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Computing (FOLDOC) dictionary

von Neumann architecture

architecture, computability A computer architecture

conceived by mathematician John von Neumann, which forms the

core of nearly every computer system in use today (regardless

of size). In contrast to a Turing machine, a von Neumann

machine has a random-access memory (RAM) which means that

each successive operation can read or write any memory

location, independent of the location accessed by the previous

operation.

A von Neumann machine also has a central processing unit

(CPU) with one or more registers that hold data that are

being operated on. The CPU has a set of built-in operations

(its instruction set) that is far richer than with the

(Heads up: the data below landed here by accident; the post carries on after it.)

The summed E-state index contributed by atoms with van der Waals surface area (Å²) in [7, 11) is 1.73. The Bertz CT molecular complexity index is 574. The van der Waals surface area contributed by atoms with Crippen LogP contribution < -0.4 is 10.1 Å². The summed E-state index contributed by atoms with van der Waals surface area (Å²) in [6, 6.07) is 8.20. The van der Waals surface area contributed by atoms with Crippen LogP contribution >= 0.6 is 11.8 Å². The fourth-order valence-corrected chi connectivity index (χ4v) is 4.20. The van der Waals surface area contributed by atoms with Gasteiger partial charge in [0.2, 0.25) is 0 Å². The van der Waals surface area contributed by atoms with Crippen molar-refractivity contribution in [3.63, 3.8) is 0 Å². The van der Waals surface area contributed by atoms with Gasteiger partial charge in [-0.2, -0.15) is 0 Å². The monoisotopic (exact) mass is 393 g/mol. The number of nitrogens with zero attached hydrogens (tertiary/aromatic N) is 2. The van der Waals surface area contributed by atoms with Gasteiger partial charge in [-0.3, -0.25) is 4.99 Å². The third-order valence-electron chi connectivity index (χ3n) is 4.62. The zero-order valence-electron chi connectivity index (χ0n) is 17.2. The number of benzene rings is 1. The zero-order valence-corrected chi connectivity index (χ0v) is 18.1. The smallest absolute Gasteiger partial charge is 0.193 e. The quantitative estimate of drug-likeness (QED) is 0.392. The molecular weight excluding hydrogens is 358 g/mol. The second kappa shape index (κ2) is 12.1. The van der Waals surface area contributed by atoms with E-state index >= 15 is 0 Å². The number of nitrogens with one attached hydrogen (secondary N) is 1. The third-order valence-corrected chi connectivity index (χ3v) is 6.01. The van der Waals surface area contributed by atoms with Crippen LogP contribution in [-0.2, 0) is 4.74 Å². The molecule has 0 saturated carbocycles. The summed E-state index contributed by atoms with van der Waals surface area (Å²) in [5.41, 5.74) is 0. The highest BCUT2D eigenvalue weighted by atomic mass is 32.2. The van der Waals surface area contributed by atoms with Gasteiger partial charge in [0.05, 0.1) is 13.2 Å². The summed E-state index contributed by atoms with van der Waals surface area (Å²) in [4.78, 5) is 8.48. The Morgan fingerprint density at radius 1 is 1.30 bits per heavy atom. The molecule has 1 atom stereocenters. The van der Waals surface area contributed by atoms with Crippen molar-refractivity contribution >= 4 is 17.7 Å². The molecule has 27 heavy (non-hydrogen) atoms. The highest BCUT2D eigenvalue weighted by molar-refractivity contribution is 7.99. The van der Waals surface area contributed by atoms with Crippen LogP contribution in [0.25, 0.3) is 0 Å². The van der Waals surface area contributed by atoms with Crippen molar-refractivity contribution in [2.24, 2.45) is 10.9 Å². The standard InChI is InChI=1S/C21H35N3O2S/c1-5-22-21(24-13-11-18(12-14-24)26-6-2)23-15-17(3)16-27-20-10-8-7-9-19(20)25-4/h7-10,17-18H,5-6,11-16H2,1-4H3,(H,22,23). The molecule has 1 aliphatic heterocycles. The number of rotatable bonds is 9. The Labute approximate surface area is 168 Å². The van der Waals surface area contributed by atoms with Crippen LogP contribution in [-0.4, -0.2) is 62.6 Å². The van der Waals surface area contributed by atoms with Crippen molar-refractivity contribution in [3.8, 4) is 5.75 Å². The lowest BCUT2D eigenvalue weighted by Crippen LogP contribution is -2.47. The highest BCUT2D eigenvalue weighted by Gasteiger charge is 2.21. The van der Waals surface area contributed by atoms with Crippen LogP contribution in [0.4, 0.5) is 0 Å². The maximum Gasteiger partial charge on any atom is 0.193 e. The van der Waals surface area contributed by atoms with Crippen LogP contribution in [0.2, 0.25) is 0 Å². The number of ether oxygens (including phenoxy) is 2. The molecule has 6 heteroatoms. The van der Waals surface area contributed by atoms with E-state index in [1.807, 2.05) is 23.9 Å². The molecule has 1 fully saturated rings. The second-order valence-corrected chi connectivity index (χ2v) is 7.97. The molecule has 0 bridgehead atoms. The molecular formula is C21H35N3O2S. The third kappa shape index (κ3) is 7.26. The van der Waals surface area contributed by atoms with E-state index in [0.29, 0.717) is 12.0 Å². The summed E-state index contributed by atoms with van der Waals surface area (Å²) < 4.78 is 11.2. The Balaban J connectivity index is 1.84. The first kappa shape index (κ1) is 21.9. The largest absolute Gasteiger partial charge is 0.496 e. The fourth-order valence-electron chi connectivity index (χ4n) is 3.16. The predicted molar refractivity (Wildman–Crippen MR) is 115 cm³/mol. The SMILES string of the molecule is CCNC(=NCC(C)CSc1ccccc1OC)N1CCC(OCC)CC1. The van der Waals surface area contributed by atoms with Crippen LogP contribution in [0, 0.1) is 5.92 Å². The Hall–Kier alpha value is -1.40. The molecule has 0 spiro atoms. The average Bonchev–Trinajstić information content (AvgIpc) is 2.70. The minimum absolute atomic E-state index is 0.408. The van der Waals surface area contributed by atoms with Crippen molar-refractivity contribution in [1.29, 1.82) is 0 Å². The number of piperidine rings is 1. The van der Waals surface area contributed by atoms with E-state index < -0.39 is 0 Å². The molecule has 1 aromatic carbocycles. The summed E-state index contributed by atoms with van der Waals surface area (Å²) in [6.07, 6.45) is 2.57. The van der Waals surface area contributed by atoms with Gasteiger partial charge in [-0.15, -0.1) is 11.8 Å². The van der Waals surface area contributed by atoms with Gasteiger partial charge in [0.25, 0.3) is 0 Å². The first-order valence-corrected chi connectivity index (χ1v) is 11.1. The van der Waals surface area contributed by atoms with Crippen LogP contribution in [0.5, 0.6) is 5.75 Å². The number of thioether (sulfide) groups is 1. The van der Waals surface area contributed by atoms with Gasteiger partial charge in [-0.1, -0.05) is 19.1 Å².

branching to another part of a program if the binary integer

in some register is equal to zero (conditional branch).

The CPU can interpret the contents of memory either as

instructions or as data according to the fetch-executecycle.

Von Neumann considered parallel computers but recognized the

problems of construction and hence settled for a sequential

system. For this reason, parallel computers are sometimes

referred to as non-von Neumann architectures.

A von Neumann machine can compute the same class of functions

as a universal Turing machine.

[Reference? Was von Neumann's design, unlike Turing's,

originally intended for physical implementation? How did they

influence each other?]